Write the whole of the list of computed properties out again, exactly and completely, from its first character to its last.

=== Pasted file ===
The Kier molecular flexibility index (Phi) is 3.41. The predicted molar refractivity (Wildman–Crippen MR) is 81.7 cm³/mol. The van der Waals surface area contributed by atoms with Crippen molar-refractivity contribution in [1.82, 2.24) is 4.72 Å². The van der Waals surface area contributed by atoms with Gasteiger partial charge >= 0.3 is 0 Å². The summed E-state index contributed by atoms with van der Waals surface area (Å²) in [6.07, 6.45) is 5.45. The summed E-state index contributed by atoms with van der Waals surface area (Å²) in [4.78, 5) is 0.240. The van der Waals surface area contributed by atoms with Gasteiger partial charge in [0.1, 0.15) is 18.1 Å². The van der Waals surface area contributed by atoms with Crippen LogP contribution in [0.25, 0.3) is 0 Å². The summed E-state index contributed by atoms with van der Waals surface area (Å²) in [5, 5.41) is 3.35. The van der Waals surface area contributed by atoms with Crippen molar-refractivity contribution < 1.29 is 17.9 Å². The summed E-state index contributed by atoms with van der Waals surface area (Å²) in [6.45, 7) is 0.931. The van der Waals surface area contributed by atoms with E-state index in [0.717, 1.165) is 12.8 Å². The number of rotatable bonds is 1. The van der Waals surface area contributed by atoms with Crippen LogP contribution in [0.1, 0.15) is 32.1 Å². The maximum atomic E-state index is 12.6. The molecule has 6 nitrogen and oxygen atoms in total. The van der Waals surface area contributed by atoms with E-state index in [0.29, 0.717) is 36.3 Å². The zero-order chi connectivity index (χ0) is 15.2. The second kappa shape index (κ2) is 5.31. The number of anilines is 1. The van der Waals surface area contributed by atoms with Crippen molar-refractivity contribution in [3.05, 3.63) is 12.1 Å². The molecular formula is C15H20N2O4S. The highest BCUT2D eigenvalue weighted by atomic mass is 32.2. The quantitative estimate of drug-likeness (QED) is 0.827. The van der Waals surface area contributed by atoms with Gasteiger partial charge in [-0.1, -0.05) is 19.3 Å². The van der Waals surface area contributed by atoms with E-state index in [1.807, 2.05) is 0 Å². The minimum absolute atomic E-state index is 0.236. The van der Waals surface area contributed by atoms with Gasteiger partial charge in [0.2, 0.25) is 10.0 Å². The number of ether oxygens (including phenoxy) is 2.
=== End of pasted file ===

The Kier molecular flexibility index (Phi) is 3.41. The predicted molar refractivity (Wildman–Crippen MR) is 81.7 cm³/mol. The van der Waals surface area contributed by atoms with Crippen molar-refractivity contribution in [1.82, 2.24) is 4.72 Å². The van der Waals surface area contributed by atoms with Gasteiger partial charge >= 0.3 is 0 Å². The summed E-state index contributed by atoms with van der Waals surface area (Å²) in [6.07, 6.45) is 5.45. The summed E-state index contributed by atoms with van der Waals surface area (Å²) in [4.78, 5) is 0.240. The van der Waals surface area contributed by atoms with Gasteiger partial charge in [0.1, 0.15) is 18.1 Å². The van der Waals surface area contributed by atoms with Crippen LogP contribution in [0.25, 0.3) is 0 Å². The summed E-state index contributed by atoms with van der Waals surface area (Å²) in [5, 5.41) is 3.35. The van der Waals surface area contributed by atoms with Crippen molar-refractivity contribution < 1.29 is 17.9 Å². The summed E-state index contributed by atoms with van der Waals surface area (Å²) in [6.45, 7) is 0.931. The van der Waals surface area contributed by atoms with E-state index in [0.717, 1.165) is 12.8 Å². The number of rotatable bonds is 1. The van der Waals surface area contributed by atoms with Crippen LogP contribution in [0.1, 0.15) is 32.1 Å². The maximum atomic E-state index is 12.6. The molecule has 6 nitrogen and oxygen atoms in total. The van der Waals surface area contributed by atoms with E-state index in [0.29, 0.717) is 36.3 Å². The zero-order chi connectivity index (χ0) is 15.2. The second kappa shape index (κ2) is 5.31. The number of anilines is 1. The van der Waals surface area contributed by atoms with Crippen molar-refractivity contribution in [3.05, 3.63) is 12.1 Å². The molecular formula is C15H20N2O4S. The highest BCUT2D eigenvalue weighted by atomic mass is 32.2. The quantitative estimate of drug-likeness (QED) is 0.827. The van der Waals surface area contributed by atoms with Gasteiger partial charge in [-0.1, -0.05) is 19.3 Å². The van der Waals surface area contributed by atoms with E-state index in [1.807, 2.05) is 0 Å². The minimum absolute atomic E-state index is 0.236. The van der Waals surface area contributed by atoms with Gasteiger partial charge in [0.2, 0.25) is 10.0 Å². The number of ether oxygens (including phenoxy) is 2.